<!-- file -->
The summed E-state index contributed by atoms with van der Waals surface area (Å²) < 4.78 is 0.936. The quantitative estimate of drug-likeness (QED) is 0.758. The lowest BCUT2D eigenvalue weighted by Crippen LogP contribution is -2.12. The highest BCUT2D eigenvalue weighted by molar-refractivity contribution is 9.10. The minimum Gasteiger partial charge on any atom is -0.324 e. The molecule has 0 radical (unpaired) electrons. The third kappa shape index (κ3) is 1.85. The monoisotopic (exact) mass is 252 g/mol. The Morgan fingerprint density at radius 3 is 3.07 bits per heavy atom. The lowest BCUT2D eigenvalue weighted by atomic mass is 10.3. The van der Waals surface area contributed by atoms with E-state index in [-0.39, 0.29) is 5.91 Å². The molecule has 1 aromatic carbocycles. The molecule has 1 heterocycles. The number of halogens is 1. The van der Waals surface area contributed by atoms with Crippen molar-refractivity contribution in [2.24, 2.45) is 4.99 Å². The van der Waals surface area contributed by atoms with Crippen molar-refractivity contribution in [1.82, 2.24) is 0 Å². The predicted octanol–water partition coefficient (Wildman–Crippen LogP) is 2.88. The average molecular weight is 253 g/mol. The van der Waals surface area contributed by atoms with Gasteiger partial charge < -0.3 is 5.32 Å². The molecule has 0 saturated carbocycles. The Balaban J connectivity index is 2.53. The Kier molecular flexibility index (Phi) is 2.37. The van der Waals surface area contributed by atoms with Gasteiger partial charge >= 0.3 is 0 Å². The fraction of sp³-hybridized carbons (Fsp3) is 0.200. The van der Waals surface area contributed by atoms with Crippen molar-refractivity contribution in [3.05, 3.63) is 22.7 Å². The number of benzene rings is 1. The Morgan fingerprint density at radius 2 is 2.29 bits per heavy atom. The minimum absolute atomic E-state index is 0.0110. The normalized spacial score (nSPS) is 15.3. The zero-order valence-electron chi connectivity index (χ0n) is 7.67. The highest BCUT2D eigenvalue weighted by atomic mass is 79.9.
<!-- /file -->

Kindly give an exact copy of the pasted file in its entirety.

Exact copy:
The summed E-state index contributed by atoms with van der Waals surface area (Å²) < 4.78 is 0.936. The quantitative estimate of drug-likeness (QED) is 0.758. The lowest BCUT2D eigenvalue weighted by Crippen LogP contribution is -2.12. The highest BCUT2D eigenvalue weighted by molar-refractivity contribution is 9.10. The minimum Gasteiger partial charge on any atom is -0.324 e. The molecule has 0 radical (unpaired) electrons. The third kappa shape index (κ3) is 1.85. The monoisotopic (exact) mass is 252 g/mol. The Morgan fingerprint density at radius 3 is 3.07 bits per heavy atom. The lowest BCUT2D eigenvalue weighted by atomic mass is 10.3. The van der Waals surface area contributed by atoms with E-state index in [-0.39, 0.29) is 5.91 Å². The molecule has 1 aromatic carbocycles. The molecule has 1 heterocycles. The number of halogens is 1. The van der Waals surface area contributed by atoms with Crippen molar-refractivity contribution in [2.24, 2.45) is 4.99 Å². The van der Waals surface area contributed by atoms with Crippen molar-refractivity contribution in [1.82, 2.24) is 0 Å². The predicted octanol–water partition coefficient (Wildman–Crippen LogP) is 2.88. The average molecular weight is 253 g/mol. The van der Waals surface area contributed by atoms with Gasteiger partial charge < -0.3 is 5.32 Å². The molecule has 0 saturated carbocycles. The Balaban J connectivity index is 2.53. The Kier molecular flexibility index (Phi) is 2.37. The van der Waals surface area contributed by atoms with Gasteiger partial charge >= 0.3 is 0 Å². The fraction of sp³-hybridized carbons (Fsp3) is 0.200. The van der Waals surface area contributed by atoms with Crippen molar-refractivity contribution in [3.05, 3.63) is 22.7 Å². The number of benzene rings is 1. The Morgan fingerprint density at radius 2 is 2.29 bits per heavy atom. The minimum absolute atomic E-state index is 0.0110. The normalized spacial score (nSPS) is 15.3. The zero-order valence-electron chi connectivity index (χ0n) is 7.67. The highest BCUT2D eigenvalue weighted by atomic mass is 79.9.